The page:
CHIANG RAI, Thailand -- "Thank you, thank you, thank you." Those were the first words heard from the boys found by two British divers 10 days after they went missing inside an intricate cave system in northern Thailand. "Brilliant," one of the British rescuers responded as the boys confirmed that all 13 team members were present and accounted for, reports CBS News correspondent Ben Tracy.
Still in their soccer uniforms and huddled together just above flood waters, the boys asked for food, and then they wanted to know when they can go home.
"Not today. Not today," the divers told them.
For the boys' parents waiting above ground, the news of their safety ended days of waiting and praying. The 12 boys, ranging in age from 11 to 16, and their 25-year-old assistant coach disappeared on June 23 after soccer practice. Their bikes and cleats were found just outside the caves. They apparently went in to explore and became trapped by flooding caused by heavy rain.
Now that rescuers have found the boys alive and in good condition, they are giving them high protein liquid food and antibiotics.
The Tham Luang Nang Non cave system stretches about six miles into a mountain. More than 1,000 first responders from around the world searched for 10 days. They had to go about two and a half miles from the cave system's entrance – through passages obstructed by thick mud and high water – just to find the group. They were located near a chamber known as Pattaya Beach, which has a higher elevation.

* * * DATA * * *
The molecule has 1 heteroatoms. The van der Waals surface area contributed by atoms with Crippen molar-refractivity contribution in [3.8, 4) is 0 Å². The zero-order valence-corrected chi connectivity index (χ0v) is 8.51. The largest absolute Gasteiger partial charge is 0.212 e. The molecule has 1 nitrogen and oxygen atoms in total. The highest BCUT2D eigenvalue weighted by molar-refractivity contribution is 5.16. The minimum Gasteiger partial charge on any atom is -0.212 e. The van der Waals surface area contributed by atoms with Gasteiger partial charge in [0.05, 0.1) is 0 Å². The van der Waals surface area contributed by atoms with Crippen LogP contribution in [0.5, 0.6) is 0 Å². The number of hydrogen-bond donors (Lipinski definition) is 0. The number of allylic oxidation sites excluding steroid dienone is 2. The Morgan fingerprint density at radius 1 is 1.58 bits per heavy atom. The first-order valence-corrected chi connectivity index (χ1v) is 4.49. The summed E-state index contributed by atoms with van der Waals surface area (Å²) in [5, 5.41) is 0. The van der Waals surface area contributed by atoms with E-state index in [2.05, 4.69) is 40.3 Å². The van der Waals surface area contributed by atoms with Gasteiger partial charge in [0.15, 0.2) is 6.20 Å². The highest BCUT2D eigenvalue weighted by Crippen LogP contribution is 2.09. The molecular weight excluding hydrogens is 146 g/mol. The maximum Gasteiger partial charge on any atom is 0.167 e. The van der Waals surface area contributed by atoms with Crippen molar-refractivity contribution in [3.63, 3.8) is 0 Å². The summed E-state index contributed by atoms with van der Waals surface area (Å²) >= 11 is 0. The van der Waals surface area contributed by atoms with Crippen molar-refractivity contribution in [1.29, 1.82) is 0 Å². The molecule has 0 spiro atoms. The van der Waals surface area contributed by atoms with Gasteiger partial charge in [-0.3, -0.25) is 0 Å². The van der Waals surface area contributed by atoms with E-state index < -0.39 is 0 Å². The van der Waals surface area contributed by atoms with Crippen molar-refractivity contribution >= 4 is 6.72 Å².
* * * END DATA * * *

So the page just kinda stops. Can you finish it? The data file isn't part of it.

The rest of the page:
Capt. Jessica Tait with the U.S. Air Force was one of 35 Americans who helped in the rescue effort.
"Everyone is coming together to figure out the next course of action and how to bring them out as safely and as quickly as possible," Tait said.
Rescuers raced to pump out water from the cave Tuesday, as heavy rain is the forecast for the rest of the week. Thailand's rainy season lasts until October, and the cave is regularly flooded.
"It is not a hundred percent secure," the governor said Tuesday. "So I cannot give an answer to confirm how many days the kids will have to stay in the cave."
A Thai Navy SEAL team will make the final call on how they get the boys out. One option is to teach them to dive with special breathing masks. But the murky water is difficult to navigate even for experienced divers. There is low visibility in the caves and the floodwater can move fast.
One of the rescuer workers also said none of the boys know how to swim. The other option is to keep the boys in the cave until the water levels recede, which many experts say is the best option. But that means the boys could be in the cave for weeks if not months.